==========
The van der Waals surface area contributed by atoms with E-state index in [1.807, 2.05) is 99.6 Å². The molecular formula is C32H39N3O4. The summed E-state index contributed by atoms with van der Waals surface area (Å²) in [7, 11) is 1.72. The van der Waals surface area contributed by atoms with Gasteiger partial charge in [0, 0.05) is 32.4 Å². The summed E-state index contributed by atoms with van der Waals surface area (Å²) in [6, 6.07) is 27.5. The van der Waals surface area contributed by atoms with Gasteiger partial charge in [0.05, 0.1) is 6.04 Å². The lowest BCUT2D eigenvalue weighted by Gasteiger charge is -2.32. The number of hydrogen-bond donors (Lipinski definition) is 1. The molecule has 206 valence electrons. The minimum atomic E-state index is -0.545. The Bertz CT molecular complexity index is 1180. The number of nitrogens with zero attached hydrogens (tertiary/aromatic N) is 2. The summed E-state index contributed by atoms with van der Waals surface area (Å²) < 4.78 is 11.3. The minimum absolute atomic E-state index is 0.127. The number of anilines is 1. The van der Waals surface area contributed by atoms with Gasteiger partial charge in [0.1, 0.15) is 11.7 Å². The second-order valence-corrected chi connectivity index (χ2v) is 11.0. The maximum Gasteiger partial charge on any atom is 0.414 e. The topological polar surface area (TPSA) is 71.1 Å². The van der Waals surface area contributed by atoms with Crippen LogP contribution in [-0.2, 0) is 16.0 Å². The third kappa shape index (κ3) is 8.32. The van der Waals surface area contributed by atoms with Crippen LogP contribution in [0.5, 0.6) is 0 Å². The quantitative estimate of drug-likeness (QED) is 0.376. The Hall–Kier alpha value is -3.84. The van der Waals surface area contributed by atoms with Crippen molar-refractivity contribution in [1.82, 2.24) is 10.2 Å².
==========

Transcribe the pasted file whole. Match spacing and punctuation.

The van der Waals surface area contributed by atoms with E-state index in [1.807, 2.05) is 99.6 Å². The molecular formula is C32H39N3O4. The summed E-state index contributed by atoms with van der Waals surface area (Å²) in [7, 11) is 1.72. The van der Waals surface area contributed by atoms with Gasteiger partial charge in [0, 0.05) is 32.4 Å². The summed E-state index contributed by atoms with van der Waals surface area (Å²) in [6, 6.07) is 27.5. The van der Waals surface area contributed by atoms with Gasteiger partial charge in [0.05, 0.1) is 6.04 Å². The lowest BCUT2D eigenvalue weighted by Gasteiger charge is -2.32. The number of hydrogen-bond donors (Lipinski definition) is 1. The molecule has 206 valence electrons. The minimum atomic E-state index is -0.545. The Bertz CT molecular complexity index is 1180. The number of nitrogens with zero attached hydrogens (tertiary/aromatic N) is 2. The summed E-state index contributed by atoms with van der Waals surface area (Å²) < 4.78 is 11.3. The minimum absolute atomic E-state index is 0.127. The number of anilines is 1. The van der Waals surface area contributed by atoms with Gasteiger partial charge in [0.1, 0.15) is 11.7 Å². The second-order valence-corrected chi connectivity index (χ2v) is 11.0. The maximum Gasteiger partial charge on any atom is 0.414 e. The topological polar surface area (TPSA) is 71.1 Å². The van der Waals surface area contributed by atoms with Crippen LogP contribution in [-0.2, 0) is 16.0 Å². The third kappa shape index (κ3) is 8.32. The van der Waals surface area contributed by atoms with Crippen LogP contribution in [0.5, 0.6) is 0 Å². The quantitative estimate of drug-likeness (QED) is 0.376. The Hall–Kier alpha value is -3.84. The van der Waals surface area contributed by atoms with Crippen molar-refractivity contribution in [1.82, 2.24) is 10.2 Å².